Unlike the BTH3s, which come loaded with every sort of button you could possibly want, the BTX6 uses a more traditional, simplified layout. A multi-function button handles power as well as pausing and resuming playback plus answering and ending calls. A pair of buttons labeled with + and – handle skipping forward and backward as well as controlling the volume. There isn’t anything to knock here, as this is how many headphones handle it, but it’s worth mentioning the difference between these and the BTH3.

As with the BTH3, the microphone is decent. Outgoing voice quality was always as clear as could be expected. As with all headsets of this type, the placement of the mic can make your voice sound a little more far away than if you were just speaking directly into the phone, but that’s to be expected.

Battery

The quoted battery life for the Photive BTX6 is either 10 or 12 hours, depending on where you look. Amazon lists 12 hours, but the manual only lists 10. According to our testing, it seems like the manual is the more accurate of the two, but errs on the side of caution. In testing, I got just over 10 hours. Granted, this included a lot of disconnecting and reconnecting and other battery-killing activities that most listeners won’t be doing, so take that with a grain of salt.

Charge time is quick. I found it took about 2 hours to charge the battery to full after a complete battery discharge.

Sound Quality

Both the Photive BTX6 and BTH3 use 40 mm drivers, but that’s about the only thing they share in common when it comes to sound. As the X-Bass branding hints, these have much more of an emphasis on low end. They’re also much more effective at noise isolation than the BTH3. When these are on your head and music is playing, you won’t hear much else.

In testing the BTX6, I played music both over Bluetooth and via the 3.5 mm audio cable. In the latter case I played music from both CDs and lossless FLAC files through a Focusrite Saffire Pro 40 audio interface.

Lows

The Photive BTX6 offers plenty of booming low end, though the definition isn’t as tight as you’d find in higher-priced headphones. Play music with any reasonable amount of bass frequencies and these will seriously boost it. For a lot of music this is a plus, but if you’re listening to podcasts or audiobooks, you might have to resort to EQ to bring down the bass a bit.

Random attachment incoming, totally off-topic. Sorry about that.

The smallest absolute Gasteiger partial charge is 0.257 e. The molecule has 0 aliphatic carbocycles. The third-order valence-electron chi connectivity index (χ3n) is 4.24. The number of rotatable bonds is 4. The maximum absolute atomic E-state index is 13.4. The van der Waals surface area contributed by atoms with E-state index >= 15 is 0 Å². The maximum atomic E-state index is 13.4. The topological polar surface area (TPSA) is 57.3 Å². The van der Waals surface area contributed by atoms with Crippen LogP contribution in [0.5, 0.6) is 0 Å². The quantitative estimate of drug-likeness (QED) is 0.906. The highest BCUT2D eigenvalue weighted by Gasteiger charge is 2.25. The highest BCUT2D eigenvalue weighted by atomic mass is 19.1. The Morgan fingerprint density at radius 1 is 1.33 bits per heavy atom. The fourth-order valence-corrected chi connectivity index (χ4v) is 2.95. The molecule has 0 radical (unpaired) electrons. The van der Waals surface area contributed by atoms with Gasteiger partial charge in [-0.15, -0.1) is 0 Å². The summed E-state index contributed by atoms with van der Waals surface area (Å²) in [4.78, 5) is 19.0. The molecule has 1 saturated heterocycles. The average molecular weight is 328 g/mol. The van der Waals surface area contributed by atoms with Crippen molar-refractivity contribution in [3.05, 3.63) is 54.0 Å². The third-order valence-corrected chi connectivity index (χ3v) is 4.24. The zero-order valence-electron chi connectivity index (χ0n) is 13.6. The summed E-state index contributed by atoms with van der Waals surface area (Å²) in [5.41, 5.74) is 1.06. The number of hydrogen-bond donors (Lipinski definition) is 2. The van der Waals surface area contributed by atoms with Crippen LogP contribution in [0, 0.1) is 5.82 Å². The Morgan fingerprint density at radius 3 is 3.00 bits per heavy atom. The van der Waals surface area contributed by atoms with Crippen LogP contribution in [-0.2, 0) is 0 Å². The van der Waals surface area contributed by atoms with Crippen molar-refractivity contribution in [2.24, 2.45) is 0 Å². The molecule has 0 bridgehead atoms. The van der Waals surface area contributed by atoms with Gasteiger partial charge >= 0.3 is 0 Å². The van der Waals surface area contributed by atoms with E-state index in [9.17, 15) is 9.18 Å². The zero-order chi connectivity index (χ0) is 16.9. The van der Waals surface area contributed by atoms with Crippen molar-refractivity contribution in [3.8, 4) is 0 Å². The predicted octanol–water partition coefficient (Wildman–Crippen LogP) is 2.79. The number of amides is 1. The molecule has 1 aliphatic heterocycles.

Mids

The mids have a scooped sound — pulled out of the way to make room for the bass and the high end. There is a boost in the upper midrange, around 4–5 kHz, which gives an extra snap to kick drums in metal and snare drums in most other music. Frequencies lower in the range — male vocals for example — can be somewhat subdued.

Highs

Though the highs are definitely more present than the midrange, I got a sense that the very highest frequencies were being rolled off slightly. This isn’t a bad thing as it kept the high end from being harsh, but I did find myself struggling to make out certain bits of high end detail that are more present in other headphones.

Soundstage isn’t bad by any means, but it doesn’t seem to be as three dimensional sounding as the BTH3, which surprised me. Overall the sonic signature of the BTX6 isn’t as balanced as the BTH3, and this is very much by design.

Conclusion

The price of these headphones tends to fluctuate a bit — we’ve seen them available on Amazon ranging from $69 – $89 in just the past few weeks. Even assuming the higher price, this is still a decent pair of headphones, especially if bass is the most important frequency to you when it comes to music. But how do they compare with the BTH3?

Both pairs of headphones have their pros and cons. The BTX6 have more bass, are collapsible, and are a tad more comfortable. The BTH3 sound more balanced, are lighter, and are more adjustable. Which pair of headphones is best for you is likely going to depend on one or more of those above factors, but in general, our recommendation for most people would be the BTH3, especially if price is a concern.